High humidity, dark colorants, cool temperatures and reaching the dew point all slow up the drying time. Wind and warm temperatures speed up the drying time. Heat and air movement are critical for the paint to dry.

The dew point will affect the drying time the most. The temperature needs to be at least 5 degrees above the dew point in order for the paint to dry properly. The dew point is the point when moisture appears on surfaces. Unfortunately, if the paint gets wet from dew, it delays the drying process and can cause problems.

What’s the preferred air temperature for painting?

It’d sure be nice if it was sunny and 72 degrees with just a hint of a breeze every day, because then we wouldn’t have to worry about the weather. But, that’s unrealistic, so we’ve had to rely on the drying agents in paint to help us extend our season. Otherwise, there’d only be about three optimal days to paint in Oregon!

When it comes to painting, I am more concerned about the dew point than the temperature because most exterior paints are rated to 35 degrees. If the paint re-wets from the dew, it can ruin a perfectly good paint job.

If you must paint during the off season, a good rule of thumb to follow is to apply paint with an airless sprayer between the hours of 10 am to 2 pm. This way you are starting late enough for the air temperature to raise a bit and stopping to give the paint plenty of time to dry before nightfall.

If, while you are painting, the weather turns on you, take a deep breath, stay calm and think your options through. First, stop painting immediately. Second, check your work site to see if there is any wet paint that is in danger of raining off. If the paint has skimmed over, you may be okay. If you find areas that are washing off, try to find a way to protect those areas, such as draping plastic to provide a cover. If that’s not possible, you may have to let Mother Nature follow course and deal with a mess later. If paint starts raining off your house, try your best not to let it dry out once the rain subsides. If you get to the paint while it’s still wet, flushing the areas with plenty of water will dilute the wet paint and make for a much easier time of cleaning. This is where a pressure washer comes in handy, especially if the paint is dripping onto surrounding surfaces, such as concrete or the roof.

If the paint has cured to the point that it won’t wash off easily, you best run to the paint store for help. There are products, such as Krud Kutter that are made to remove dried latex paint. Just be sure to read and follow the instructions of the label.

And, most importantly, r-e-l-a-x. A paint disaster really is a miniscule problem in the grand scheme of things. As with most problems in life, there is a solution. A glass of wine won’t hurt either. If you’ve done your due diligence and hired a reputable painter, then trust your painter to take care of weather related issues. Weather is unpredictable, so there is no fool proof way to completely avoid Mother Nature’s wrath.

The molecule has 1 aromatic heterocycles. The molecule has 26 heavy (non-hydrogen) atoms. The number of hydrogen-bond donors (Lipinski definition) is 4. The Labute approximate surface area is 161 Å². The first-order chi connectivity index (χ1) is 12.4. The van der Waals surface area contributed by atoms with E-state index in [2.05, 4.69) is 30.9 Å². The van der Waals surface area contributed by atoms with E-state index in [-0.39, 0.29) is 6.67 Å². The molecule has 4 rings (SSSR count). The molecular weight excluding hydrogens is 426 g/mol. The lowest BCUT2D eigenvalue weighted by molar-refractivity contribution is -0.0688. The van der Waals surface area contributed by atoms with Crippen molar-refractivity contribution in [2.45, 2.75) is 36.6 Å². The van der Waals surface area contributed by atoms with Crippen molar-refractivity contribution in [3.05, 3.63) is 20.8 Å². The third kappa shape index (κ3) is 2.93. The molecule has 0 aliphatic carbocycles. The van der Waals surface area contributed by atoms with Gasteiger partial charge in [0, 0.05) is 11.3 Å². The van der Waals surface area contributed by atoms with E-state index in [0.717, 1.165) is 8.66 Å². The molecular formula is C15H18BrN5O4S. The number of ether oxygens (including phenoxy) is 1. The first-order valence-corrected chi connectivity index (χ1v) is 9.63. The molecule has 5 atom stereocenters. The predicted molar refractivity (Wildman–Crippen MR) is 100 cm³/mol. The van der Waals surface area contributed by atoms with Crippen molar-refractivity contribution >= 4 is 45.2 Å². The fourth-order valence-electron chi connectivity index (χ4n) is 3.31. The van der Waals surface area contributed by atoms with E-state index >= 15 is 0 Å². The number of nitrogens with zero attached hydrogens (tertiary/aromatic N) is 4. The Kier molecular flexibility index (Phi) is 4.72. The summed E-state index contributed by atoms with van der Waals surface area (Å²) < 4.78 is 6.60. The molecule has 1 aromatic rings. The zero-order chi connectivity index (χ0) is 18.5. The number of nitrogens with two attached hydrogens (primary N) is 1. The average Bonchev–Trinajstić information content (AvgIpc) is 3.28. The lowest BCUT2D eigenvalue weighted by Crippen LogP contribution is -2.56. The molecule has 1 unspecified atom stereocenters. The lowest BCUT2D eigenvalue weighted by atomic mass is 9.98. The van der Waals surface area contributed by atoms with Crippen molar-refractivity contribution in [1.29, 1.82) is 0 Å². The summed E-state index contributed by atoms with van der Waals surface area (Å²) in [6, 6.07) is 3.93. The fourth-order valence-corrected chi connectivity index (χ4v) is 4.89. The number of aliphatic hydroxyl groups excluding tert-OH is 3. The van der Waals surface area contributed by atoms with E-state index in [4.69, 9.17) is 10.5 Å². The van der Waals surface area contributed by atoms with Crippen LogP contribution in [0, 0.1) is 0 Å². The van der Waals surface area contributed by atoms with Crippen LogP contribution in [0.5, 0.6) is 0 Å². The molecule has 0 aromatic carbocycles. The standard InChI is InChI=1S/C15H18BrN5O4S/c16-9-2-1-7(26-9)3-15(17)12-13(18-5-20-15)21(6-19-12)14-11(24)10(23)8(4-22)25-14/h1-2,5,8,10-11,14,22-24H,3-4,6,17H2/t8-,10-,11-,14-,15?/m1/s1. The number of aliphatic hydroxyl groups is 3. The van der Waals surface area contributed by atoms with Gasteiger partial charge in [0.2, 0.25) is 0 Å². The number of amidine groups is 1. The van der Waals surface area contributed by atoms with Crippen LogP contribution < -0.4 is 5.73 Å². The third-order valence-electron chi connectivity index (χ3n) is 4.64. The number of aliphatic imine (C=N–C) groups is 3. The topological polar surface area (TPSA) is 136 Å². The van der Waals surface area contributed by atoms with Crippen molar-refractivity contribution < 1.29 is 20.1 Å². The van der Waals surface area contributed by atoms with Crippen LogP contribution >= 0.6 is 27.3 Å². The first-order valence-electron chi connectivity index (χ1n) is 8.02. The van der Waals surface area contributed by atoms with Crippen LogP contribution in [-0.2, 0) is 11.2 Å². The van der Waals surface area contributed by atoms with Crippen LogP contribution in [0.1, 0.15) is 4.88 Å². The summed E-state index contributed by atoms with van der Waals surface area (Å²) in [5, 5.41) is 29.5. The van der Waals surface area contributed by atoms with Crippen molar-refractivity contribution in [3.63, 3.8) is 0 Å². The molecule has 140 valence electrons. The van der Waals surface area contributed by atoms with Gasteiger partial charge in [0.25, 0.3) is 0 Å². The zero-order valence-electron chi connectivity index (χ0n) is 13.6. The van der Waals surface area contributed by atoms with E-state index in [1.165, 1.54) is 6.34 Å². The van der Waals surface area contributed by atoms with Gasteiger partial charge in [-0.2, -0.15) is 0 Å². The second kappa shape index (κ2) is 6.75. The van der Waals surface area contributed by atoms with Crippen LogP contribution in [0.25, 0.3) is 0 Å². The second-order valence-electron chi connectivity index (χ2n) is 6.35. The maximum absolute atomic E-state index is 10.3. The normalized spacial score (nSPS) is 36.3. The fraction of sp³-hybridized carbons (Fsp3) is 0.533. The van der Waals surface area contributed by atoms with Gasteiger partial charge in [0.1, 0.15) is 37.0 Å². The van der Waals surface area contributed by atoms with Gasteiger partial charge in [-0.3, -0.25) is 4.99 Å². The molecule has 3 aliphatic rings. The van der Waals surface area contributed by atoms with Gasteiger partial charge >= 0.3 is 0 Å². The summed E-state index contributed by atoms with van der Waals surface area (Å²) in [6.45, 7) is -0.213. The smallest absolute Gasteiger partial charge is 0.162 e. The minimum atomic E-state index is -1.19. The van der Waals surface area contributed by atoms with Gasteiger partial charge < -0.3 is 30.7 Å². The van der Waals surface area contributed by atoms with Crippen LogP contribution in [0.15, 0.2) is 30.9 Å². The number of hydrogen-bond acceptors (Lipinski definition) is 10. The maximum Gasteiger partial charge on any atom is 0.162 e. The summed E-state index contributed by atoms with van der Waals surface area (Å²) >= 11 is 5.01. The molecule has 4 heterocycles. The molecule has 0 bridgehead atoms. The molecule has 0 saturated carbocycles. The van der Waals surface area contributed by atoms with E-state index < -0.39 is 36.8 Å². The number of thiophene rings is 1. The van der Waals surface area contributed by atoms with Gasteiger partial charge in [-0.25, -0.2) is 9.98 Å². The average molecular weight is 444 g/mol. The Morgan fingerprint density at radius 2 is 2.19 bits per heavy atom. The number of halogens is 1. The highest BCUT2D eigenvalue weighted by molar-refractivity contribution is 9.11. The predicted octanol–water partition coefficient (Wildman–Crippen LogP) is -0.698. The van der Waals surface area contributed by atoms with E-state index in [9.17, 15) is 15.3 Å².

Bottom line – whether you hire a painting company to complete the job or you choose to do-it-yourself, I recommend waiting out inclement weather to help you achieve the spectacular results you hoping to achieve.

Wishing you a happy, sunny day!

Nancy

Brush, roll or spray; Which is the preferred method

Brush, roll or spray; Which is the preferred method

Exterior Painting Home Painting

 

Exterior paint can be applied using a variety of methods. The purpose of this post is to compare and contrast the most common methods and to explain how the processes we employ at Sisu Painting are guaranteed to get the best results.

Brushing and Rolling

Brushing and Rolling is a manual process that involves the application of two coats to meet manufacturer specifications.  While this type of process is both time and labor intensive, the painter is able to control the process and achieve an even coat and desired thickness.   This method provides excellent overall coverage, particularly important on “rough” siding surfaces such as cedar shakes or T-111.

If your siding is hardy plank construction that is smooth and non-porous, back brushing or rolling may not be necessary or even the best application, however; eaves, corner boards and trim almost always require two coats of paint with back-brushing or rolling for an even and attractive paint application.

Spraying

Airless sprayers are commonly used for exterior paint applications because the spraying method allows for a uniform paint application (in terms of thickness) as well as a relatively fast drying time. However, when working with rough siding such as cedar or T-111, the airless spraying method does not allow the paint to absorb into the siding and often results in an inconsistent coverage and eventual paint failure.

At Sisu we bring the best of both methods to your exterior paint job…

To achieve the quality results you’ve come to expect from Sisu, our painters apply the first coat of exterior paint using an airless sprayer followed immediately by back-brushing or back-rolling to assure that the paint is worked evening into the siding surface. They finish with a top coat. This method combines the best of both worlds to achieve the most attractive and longest lasting paint application possible.

Enjoy the sunshine,

Nancy